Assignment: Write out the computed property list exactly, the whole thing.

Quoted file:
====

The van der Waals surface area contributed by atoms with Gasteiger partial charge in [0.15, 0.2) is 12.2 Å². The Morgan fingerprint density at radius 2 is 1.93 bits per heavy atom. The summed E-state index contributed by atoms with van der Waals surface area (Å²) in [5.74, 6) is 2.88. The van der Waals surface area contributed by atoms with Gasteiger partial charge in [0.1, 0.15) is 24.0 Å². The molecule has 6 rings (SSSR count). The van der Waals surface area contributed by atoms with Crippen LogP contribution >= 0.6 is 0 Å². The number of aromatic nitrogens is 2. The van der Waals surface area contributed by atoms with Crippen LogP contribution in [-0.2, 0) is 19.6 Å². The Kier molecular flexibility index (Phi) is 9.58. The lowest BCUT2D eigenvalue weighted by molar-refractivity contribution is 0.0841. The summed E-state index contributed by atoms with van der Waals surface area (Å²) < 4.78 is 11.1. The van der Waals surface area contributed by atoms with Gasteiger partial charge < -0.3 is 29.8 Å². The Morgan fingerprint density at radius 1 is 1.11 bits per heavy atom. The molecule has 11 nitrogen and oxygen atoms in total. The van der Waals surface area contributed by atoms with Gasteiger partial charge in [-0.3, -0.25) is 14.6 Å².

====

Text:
The van der Waals surface area contributed by atoms with Gasteiger partial charge in [0.15, 0.2) is 12.2 Å². The Morgan fingerprint density at radius 2 is 1.93 bits per heavy atom. The summed E-state index contributed by atoms with van der Waals surface area (Å²) in [5.74, 6) is 2.88. The van der Waals surface area contributed by atoms with Gasteiger partial charge in [0.1, 0.15) is 24.0 Å². The molecule has 6 rings (SSSR count). The van der Waals surface area contributed by atoms with Crippen LogP contribution >= 0.6 is 0 Å². The number of aromatic nitrogens is 2. The van der Waals surface area contributed by atoms with Crippen LogP contribution in [-0.2, 0) is 19.6 Å². The Kier molecular flexibility index (Phi) is 9.58. The lowest BCUT2D eigenvalue weighted by molar-refractivity contribution is 0.0841. The summed E-state index contributed by atoms with van der Waals surface area (Å²) < 4.78 is 11.1. The van der Waals surface area contributed by atoms with Gasteiger partial charge < -0.3 is 29.8 Å². The Morgan fingerprint density at radius 1 is 1.11 bits per heavy atom. The molecule has 11 nitrogen and oxygen atoms in total. The van der Waals surface area contributed by atoms with Gasteiger partial charge in [-0.3, -0.25) is 14.6 Å².